Cases of sexually transmitted diseases have soared among under-25s and the Government is partly to blame, MPs said today.
They said the Health Department missed a golden opportunity to slash chlamydia rates in England because there was no urgency to reach the high volume of testing needed to curb the spread of infection.
The latest report from the Public Accounts Committee also found the Goverment has no idea if the programme to drive down infection rates is having an effect.
It found inadequate measures are in place to check progress of the screening programme across health trusts in England.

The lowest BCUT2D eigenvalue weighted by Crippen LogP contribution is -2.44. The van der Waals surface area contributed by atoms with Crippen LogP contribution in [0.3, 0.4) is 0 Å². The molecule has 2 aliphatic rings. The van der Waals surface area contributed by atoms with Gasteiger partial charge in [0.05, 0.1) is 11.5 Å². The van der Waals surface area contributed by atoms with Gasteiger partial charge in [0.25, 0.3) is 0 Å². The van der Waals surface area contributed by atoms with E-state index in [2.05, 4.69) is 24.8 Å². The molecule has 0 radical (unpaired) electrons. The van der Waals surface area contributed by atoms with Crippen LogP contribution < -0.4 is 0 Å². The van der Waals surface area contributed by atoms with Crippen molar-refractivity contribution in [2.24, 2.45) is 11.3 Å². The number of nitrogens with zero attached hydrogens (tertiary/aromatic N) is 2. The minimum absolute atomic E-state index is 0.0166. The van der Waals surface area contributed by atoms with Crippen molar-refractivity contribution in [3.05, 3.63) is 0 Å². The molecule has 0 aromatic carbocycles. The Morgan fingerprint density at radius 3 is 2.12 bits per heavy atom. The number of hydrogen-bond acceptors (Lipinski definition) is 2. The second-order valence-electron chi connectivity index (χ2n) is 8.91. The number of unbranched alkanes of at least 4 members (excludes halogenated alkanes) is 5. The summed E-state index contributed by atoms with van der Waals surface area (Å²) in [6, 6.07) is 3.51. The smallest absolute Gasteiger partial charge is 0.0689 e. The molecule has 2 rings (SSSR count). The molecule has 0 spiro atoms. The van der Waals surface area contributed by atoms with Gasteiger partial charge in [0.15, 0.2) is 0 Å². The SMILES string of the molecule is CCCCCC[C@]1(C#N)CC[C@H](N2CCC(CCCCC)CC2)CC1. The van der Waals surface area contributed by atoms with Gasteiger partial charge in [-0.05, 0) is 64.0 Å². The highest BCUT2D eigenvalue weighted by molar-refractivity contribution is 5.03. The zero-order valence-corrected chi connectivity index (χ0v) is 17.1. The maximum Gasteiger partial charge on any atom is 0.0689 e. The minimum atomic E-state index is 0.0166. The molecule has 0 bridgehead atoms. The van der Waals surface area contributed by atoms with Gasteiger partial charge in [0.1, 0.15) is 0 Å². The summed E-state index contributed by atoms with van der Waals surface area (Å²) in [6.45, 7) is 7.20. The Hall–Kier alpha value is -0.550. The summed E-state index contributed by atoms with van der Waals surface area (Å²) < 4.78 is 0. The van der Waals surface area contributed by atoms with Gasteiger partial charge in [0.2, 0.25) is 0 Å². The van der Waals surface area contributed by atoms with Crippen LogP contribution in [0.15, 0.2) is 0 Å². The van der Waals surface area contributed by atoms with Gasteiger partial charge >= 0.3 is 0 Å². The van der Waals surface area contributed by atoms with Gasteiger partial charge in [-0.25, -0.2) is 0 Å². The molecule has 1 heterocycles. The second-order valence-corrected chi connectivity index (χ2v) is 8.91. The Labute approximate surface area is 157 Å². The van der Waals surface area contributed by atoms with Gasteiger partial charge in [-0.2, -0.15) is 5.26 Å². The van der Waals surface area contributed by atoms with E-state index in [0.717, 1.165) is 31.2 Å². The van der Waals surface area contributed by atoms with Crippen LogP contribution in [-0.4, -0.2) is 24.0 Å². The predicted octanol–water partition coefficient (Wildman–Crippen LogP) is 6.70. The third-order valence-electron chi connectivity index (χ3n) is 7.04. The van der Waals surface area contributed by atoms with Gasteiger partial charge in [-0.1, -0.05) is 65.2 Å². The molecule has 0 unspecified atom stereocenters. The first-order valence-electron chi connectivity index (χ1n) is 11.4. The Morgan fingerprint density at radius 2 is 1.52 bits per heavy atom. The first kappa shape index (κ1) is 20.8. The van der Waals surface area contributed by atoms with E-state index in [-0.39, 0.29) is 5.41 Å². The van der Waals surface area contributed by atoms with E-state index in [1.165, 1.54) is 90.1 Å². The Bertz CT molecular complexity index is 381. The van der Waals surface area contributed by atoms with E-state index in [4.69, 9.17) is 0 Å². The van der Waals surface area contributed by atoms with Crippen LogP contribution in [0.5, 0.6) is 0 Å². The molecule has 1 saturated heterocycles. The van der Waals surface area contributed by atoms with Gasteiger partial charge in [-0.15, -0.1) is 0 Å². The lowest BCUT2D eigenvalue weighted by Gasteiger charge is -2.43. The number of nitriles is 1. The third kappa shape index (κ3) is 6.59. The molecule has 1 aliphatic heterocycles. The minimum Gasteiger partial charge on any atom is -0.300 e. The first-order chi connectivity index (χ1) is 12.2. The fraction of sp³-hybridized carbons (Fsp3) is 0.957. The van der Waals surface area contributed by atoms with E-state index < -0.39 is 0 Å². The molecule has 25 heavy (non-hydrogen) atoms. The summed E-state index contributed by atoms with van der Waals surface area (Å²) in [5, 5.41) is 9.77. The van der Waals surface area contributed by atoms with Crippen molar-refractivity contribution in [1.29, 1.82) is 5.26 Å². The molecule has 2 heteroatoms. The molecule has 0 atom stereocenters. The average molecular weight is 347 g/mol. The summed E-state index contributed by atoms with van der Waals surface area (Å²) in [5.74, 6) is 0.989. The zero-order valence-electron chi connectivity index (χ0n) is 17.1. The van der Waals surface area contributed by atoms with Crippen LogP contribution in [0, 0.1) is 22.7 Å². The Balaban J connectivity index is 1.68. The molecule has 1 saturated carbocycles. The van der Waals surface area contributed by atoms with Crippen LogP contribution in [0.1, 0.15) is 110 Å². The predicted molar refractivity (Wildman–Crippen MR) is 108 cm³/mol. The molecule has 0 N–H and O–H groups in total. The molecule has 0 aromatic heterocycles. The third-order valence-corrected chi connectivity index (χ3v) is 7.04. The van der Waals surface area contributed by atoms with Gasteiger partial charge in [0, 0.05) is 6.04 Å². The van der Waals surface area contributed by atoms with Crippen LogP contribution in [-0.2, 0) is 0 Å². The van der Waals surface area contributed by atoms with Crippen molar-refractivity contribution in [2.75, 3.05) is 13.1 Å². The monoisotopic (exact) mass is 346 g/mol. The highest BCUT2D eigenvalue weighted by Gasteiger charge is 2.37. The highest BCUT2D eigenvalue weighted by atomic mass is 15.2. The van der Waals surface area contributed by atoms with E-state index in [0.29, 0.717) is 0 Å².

Chlamydia is the most common bacterial sexual infection and more than half of all new cases in 2008 were among under-25s.
If left untreated, it can lead women to suffer pelvic inflammatory disease, infertility and ectopic pregnancies.
Five years after the programme's launch, just 4.9 per cent of people aged 15 to 25 were being tested despite the target being 15 per cent.
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